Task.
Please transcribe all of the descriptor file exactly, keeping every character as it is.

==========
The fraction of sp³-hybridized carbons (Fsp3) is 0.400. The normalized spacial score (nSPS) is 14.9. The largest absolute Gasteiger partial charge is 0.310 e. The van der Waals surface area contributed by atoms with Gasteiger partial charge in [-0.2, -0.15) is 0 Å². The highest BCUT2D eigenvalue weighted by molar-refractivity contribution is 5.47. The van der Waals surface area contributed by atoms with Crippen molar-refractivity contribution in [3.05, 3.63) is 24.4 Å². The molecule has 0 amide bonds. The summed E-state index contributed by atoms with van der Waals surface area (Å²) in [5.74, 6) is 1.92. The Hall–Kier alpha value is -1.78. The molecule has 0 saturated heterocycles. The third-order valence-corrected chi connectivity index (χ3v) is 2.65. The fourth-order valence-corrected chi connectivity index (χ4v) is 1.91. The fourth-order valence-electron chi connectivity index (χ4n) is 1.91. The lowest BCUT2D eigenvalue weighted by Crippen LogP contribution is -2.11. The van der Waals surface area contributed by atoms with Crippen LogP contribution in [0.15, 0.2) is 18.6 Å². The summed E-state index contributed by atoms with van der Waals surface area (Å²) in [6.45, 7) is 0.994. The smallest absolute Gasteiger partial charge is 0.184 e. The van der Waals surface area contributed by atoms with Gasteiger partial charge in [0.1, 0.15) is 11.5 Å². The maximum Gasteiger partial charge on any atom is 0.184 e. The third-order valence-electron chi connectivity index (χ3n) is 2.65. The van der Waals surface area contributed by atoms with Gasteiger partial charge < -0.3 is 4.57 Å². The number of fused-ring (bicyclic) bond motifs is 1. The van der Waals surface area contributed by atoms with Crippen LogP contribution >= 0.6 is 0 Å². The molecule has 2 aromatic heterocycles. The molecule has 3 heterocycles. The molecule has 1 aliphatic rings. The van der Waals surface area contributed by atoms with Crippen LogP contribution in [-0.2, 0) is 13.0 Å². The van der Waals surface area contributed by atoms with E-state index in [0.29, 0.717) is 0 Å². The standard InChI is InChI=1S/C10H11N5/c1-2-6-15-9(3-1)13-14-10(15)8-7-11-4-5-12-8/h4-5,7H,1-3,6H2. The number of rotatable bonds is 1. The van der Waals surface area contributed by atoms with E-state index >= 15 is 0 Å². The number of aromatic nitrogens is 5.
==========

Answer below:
The fraction of sp³-hybridized carbons (Fsp3) is 0.400. The normalized spacial score (nSPS) is 14.9. The largest absolute Gasteiger partial charge is 0.310 e. The van der Waals surface area contributed by atoms with Gasteiger partial charge in [-0.2, -0.15) is 0 Å². The highest BCUT2D eigenvalue weighted by molar-refractivity contribution is 5.47. The van der Waals surface area contributed by atoms with Crippen molar-refractivity contribution in [3.05, 3.63) is 24.4 Å². The molecule has 0 amide bonds. The summed E-state index contributed by atoms with van der Waals surface area (Å²) in [5.74, 6) is 1.92. The Hall–Kier alpha value is -1.78. The molecule has 0 saturated heterocycles. The third-order valence-corrected chi connectivity index (χ3v) is 2.65. The fourth-order valence-corrected chi connectivity index (χ4v) is 1.91. The fourth-order valence-electron chi connectivity index (χ4n) is 1.91. The lowest BCUT2D eigenvalue weighted by Crippen LogP contribution is -2.11. The van der Waals surface area contributed by atoms with Crippen LogP contribution in [0.15, 0.2) is 18.6 Å². The summed E-state index contributed by atoms with van der Waals surface area (Å²) in [6.45, 7) is 0.994. The smallest absolute Gasteiger partial charge is 0.184 e. The van der Waals surface area contributed by atoms with Gasteiger partial charge in [0.1, 0.15) is 11.5 Å². The maximum Gasteiger partial charge on any atom is 0.184 e. The third-order valence-electron chi connectivity index (χ3n) is 2.65. The van der Waals surface area contributed by atoms with Gasteiger partial charge < -0.3 is 4.57 Å². The number of fused-ring (bicyclic) bond motifs is 1. The van der Waals surface area contributed by atoms with Crippen LogP contribution >= 0.6 is 0 Å². The molecule has 2 aromatic heterocycles. The molecule has 3 heterocycles. The molecule has 1 aliphatic rings. The van der Waals surface area contributed by atoms with Crippen LogP contribution in [-0.2, 0) is 13.0 Å². The van der Waals surface area contributed by atoms with E-state index in [0.29, 0.717) is 0 Å². The standard InChI is InChI=1S/C10H11N5/c1-2-6-15-9(3-1)13-14-10(15)8-7-11-4-5-12-8/h4-5,7H,1-3,6H2. The number of rotatable bonds is 1. The van der Waals surface area contributed by atoms with E-state index >= 15 is 0 Å². The number of aromatic nitrogens is 5.